This week has been a mixed bag. My grandson came home on a 10-day leave from marine basic training. Our family was all excited about seeing him. The poor kid came home with “recruit crud.” He said it’s common. Luckily, his first night home, I had a family welcome home supper for him, including steaks, macaroni ‘n cheese, and chocolate chip bar cookies–his favorites. We all thought he had a bad cold until two days later, his temperature spiked to 104, and his mom took him to the health clinic. He had “community pneumonia.” Also common, I guess. After a super shot and antibiotics, he started to feel better–and that’s when his mom, my husband, and I all started coughing and feeling crappy.
We’re taking meds now, and we’ve watched lots of movies together. Nate’s feeling almost up to par, so his brother drove from Indy on Friday to drink green beer with him on St. Pat’s day, but it hasn’t been the warm homecoming we expected. Still, we got to see him. He leaves tomorrow to go back to Indy to catch his airplane early Monday morning. He’s going to be gone a while this time. He says he’s going to try to come home healthy next time.
I had page proofs to finish while he was here, but did those around his schedule. Everything got done on time. Nate leaves on Monday, and then my book comes out on Tuesday. I hope that lifts my spirits. Anyway, I thought I’d include a snippet from the book. I hope you like it:
Autumn rain didn’t have the joy of its spring counterpoint. It served as a foreboding for worse weather to come. When they walked inside the bar, warmth greeted them. There were more empty tables than usual, and Daphne saw Paula sitting at a table by herself. She waved them over.
Mom tried to hide a grimace. She didn’t approve of Paula’s small eyebrow ring and the stud in her cheek. She glanced away from her tattoos.
But Paula was all smiles and cheerfulness. “Hi! I hear there’s a trip in your near future.”
Mom’s eyebrows shot up, surprised. “Where did you hear that?”
“Tyne told us. He said you’re going to Carolina.”
The eyebrows furrowed into a frown. “Really?” She shot a dirty look at Daphne.
Daphne hung her raincoat on a nearby peg and held up her hands in surrender. “He asked me about meeting him for supper next week, and I said I could, because you’d be out of town.”
Her mother didn’t look happy. Her dad looked downright nervous.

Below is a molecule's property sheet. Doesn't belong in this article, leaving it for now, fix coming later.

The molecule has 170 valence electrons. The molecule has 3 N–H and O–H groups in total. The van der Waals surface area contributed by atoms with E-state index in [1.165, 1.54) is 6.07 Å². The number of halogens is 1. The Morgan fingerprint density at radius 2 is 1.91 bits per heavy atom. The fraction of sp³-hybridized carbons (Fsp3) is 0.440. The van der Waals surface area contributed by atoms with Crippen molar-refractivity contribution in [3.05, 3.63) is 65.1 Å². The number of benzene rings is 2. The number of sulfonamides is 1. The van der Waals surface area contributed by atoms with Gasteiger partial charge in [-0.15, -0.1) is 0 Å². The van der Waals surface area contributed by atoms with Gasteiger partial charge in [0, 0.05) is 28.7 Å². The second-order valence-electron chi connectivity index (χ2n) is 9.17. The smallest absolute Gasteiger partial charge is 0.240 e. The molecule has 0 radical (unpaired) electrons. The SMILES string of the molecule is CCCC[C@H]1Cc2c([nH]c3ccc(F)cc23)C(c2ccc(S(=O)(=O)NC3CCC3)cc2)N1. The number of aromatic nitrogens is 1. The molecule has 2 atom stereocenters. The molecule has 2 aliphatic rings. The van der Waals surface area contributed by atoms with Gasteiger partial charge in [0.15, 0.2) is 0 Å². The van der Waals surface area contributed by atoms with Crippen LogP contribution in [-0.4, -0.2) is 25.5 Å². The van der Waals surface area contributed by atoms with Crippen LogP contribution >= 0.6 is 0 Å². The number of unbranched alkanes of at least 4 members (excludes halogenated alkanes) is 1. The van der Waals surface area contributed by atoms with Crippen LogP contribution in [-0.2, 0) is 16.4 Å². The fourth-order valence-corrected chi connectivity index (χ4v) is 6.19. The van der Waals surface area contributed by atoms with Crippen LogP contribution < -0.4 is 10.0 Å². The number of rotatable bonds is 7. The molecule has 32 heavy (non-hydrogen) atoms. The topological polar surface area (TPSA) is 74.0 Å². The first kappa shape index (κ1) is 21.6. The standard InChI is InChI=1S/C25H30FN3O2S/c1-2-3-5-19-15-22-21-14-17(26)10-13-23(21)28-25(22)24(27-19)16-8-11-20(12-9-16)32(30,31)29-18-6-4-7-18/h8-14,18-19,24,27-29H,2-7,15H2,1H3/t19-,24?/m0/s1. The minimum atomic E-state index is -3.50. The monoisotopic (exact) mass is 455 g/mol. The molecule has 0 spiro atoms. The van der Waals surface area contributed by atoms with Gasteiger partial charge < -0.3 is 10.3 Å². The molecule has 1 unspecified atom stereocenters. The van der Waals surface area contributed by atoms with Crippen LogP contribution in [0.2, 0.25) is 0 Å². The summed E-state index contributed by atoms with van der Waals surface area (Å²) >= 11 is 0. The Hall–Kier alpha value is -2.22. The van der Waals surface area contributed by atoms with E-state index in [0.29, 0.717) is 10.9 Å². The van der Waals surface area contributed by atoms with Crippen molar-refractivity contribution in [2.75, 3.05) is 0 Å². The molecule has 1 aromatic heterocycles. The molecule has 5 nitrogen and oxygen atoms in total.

Daphne shrugged. “I didn’t know your trip was a secret.”
“It’s not.” Mom left it at that.
Paula looked back and forth between them, confused. “What’s wrong with having Tyne feed your daughter? He’s one hell of a cook.”
“We’ve heard.” Mom’s tone could form glaciers.
Louise Draper came to take their orders. Paula already had a hamburger, and they each ordered one, too. Of course, Mom and Dad ordered theirs plain, no bun.
When Louise left, Daphne decided it was a good time to change the subject. She turned to Paula. “Tyne’s brother is a chef, too, isn’t he?”
Paula’s lips twitched. She recognized a dodge tactic when she heard one, but Daphne had to give her credit. She answered quickly, “Holden’s won lots of awards. Of course, that’s what his parents expected. They always thought Holden would do well. He was a straight-A student and excelled at culinary school. They never expected much out of Tyne.”
Daphne could feel heat rush through her veins. “Why not? It’s hard to miss his talent.” Her voice held more of an edge than she expected. Her mother narrowed her eyes.
Paula glanced at the bar where Chase was taking someone’s order. “Tyne does things his own way, like Chase. Neither of them care if they impress anyone or not, and that didn’t impress Tyne’s parents. They’re big into status.”
Daphne fiddled with the paper napkin on her lap. What was wrong with Tyne’s parents? How could they miss how wonderful he was? She’d have never guessed Tyne had any challenges in his life. He seemed so sure of himself, so successful. She’d assumed everyone encouraged him, like her parents encouraged her.
When no one said anything, Paula went on. “Tyne came to Mill Pond to get experience, so that he can open his own restaurant someday.”
Mom breathed a sigh of relief. “So he doesn’t plan on staying here?”
Louise returned with their drinks—water with lemon for Mom and Dad, wine for Daphne.
Daphne gulped down disappointment. Most people moved to Mill Pond and never left. They fell in love with the area. But Tyne wasn’t like most people. Her heart lurched, surprising her. She didn’t want Tyne to leave. She realized she’d liked him from the moment they met, when he wanted to rent the apartment above her shop. It was an instant click. She often found herself watching for him on the nature trail that wound behind her cabin. Not because she had a crush on him or anything. He was just fun to be around. He was a good person. A friend.